Kaieteur Falls is one of the tallest and most powerful waterfalls in the world. Located in Kaieteur National Park, Guyana, the falls’ impressive combination of height and force make it a fearsome sight. Travellers generally visit the falls in small groups, and therefore the area is never crowded, allowing tourists to marvel at the rugged landscape and sense of deep isolation. Roughly four times taller than Niagara Falls, this single drop waterfall is a dramatic facet of the Potaro River – a wide, coffee coloured flow that runs for 140 miles (225 kilometres). Flights over the region take in the river’s cursive scrawl, as well as lush rainforest and wide pasture.
Kaieteur Falls Access
The falls are actually in the Amazon rainforest within the Kaieteur National Park. As they are a major tourist attraction access is actually very good. There is a special airstrip (Kaieteur Airstrip) which is only a 15 minute walk from the top of Kaieteur falls. Flights to the airstrip run at regular intervals from two airports in Georgetown; Ogle Airport and Cheddi Jagan International Airport. Cheddi Jagan airport is served by flights from the Caribbean and South America as well as flights from Miami and JFK (New York).
Flights from the Georgetown airports to the falls are only 45mins to an hour so with a few hours at the falls the full return trip can easily be completed in a day.
Flights can be arranged with any of a number of companies that specialise in trips to the falls. You can find tour operators registered with the Guyana’s tourism board here. Be careful at quieter times of the year – trips can be cancelled if the minimum number of people have not reserved. Look for trips that are guaranteed to go if you are on a tight schedule. At some times of year there can be fog which could obscure your view so do check weather forecasts and rearrange your day trip if you are not going to have good visibility.
Once you are there your guide will take you to three viewing points which get increasingly more spectacular; Rainbow, Boy Scout and Johnson. Note there are no rails at the edges! You can book a special activity at the falls – abseiling/repelling down them!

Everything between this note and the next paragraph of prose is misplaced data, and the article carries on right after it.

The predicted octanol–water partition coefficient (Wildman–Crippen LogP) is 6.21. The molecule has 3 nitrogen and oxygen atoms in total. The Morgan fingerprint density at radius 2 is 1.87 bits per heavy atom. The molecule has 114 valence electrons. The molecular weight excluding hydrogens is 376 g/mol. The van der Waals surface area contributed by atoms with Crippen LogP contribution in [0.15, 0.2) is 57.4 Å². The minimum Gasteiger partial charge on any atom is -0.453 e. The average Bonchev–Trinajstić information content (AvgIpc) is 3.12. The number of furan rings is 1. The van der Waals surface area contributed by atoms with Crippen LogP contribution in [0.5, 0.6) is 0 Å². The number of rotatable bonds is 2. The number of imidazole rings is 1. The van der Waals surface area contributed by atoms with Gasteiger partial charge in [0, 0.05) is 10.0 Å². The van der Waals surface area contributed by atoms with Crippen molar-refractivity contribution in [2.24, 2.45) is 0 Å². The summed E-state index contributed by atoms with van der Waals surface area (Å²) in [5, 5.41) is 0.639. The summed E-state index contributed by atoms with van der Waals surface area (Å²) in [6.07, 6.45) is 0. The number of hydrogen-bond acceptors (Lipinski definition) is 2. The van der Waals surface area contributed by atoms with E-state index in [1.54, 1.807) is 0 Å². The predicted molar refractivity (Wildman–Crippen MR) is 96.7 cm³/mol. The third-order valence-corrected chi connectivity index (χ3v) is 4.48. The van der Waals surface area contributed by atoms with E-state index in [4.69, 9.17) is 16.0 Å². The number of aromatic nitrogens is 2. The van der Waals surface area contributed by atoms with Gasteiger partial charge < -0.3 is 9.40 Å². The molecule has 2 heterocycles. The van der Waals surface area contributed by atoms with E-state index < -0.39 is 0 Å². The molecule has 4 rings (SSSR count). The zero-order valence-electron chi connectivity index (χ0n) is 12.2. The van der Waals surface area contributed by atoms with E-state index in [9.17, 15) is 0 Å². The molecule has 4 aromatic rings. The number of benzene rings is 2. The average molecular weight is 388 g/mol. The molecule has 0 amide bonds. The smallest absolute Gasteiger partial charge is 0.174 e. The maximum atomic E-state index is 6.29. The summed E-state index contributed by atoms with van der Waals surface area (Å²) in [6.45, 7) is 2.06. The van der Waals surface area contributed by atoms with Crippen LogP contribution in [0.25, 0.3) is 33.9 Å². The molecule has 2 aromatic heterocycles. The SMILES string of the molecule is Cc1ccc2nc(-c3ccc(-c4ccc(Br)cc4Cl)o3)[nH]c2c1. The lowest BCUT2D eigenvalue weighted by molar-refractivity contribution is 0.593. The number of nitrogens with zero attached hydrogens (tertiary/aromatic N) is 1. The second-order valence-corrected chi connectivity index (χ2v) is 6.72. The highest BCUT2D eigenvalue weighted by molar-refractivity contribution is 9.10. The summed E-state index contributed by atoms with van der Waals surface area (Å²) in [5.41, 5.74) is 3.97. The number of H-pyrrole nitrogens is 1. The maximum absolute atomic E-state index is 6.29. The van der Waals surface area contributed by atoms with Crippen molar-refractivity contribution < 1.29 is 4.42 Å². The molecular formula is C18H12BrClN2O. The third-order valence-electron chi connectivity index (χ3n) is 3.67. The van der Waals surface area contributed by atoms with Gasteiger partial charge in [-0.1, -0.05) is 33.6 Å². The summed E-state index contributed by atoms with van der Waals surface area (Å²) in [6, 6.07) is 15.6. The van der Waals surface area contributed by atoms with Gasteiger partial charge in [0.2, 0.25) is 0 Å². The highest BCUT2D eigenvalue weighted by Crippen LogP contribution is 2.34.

When To Visit
After the rainy season is the best time to see the falls – September-November. However, visits in December to April will also show the falls in all their thundering spectacular glory. The rainy season is May and August and is best avoided as the visibility can be poor, the flight choppy and trips have a higher frequency of being cancelled due to bad weather.
4-7 Day Trek
For the more adventurous, you can book onto a trek instead of a direct flight. Depending on the details of the trek and the routes they take, these hiking trips can last from 4 to 7 days and vary in their level of difficulty. They usually involve a mixture of 4×4, flights, boat trips and walking. The best ones will give you time walking through, and sleeping in, the unspoilt jungle and you will get to dip in the Potaro River. You may also be able to visit a couple of other water features which are on the Potaro below Kaieteur; the Waratuk Falls and Amatuk Rapids.
There are actually 9 falls on the Potaro River. Kaieteur is rightly the most well known and the second is Tumatumari Falls. Tumatumari Falls are about 50km northeast of Kaieteur falls. The gold and diamond mining town of Tumatumari is between the two. 10km north of Tumatumari town, on the road towards Bartica, is the Denham Suspension Bridge, also known as the Garraway Stream Bridge. This crosses the Garraway Stream. It was constructed by the Scottish engineer, John Aldi, in 1933 to improve access to the gold mines.
Kaieteur National Park
Kaieteur Falls are within the Kaieteur National Park which is an area of pristine Amazon jungle. There is a lodge which you can book if you want to extend your stay and spend some time exploring the jungle via several nature trails. The park is home to a vast number of plants and animals, many of which can’t be found anywhere else.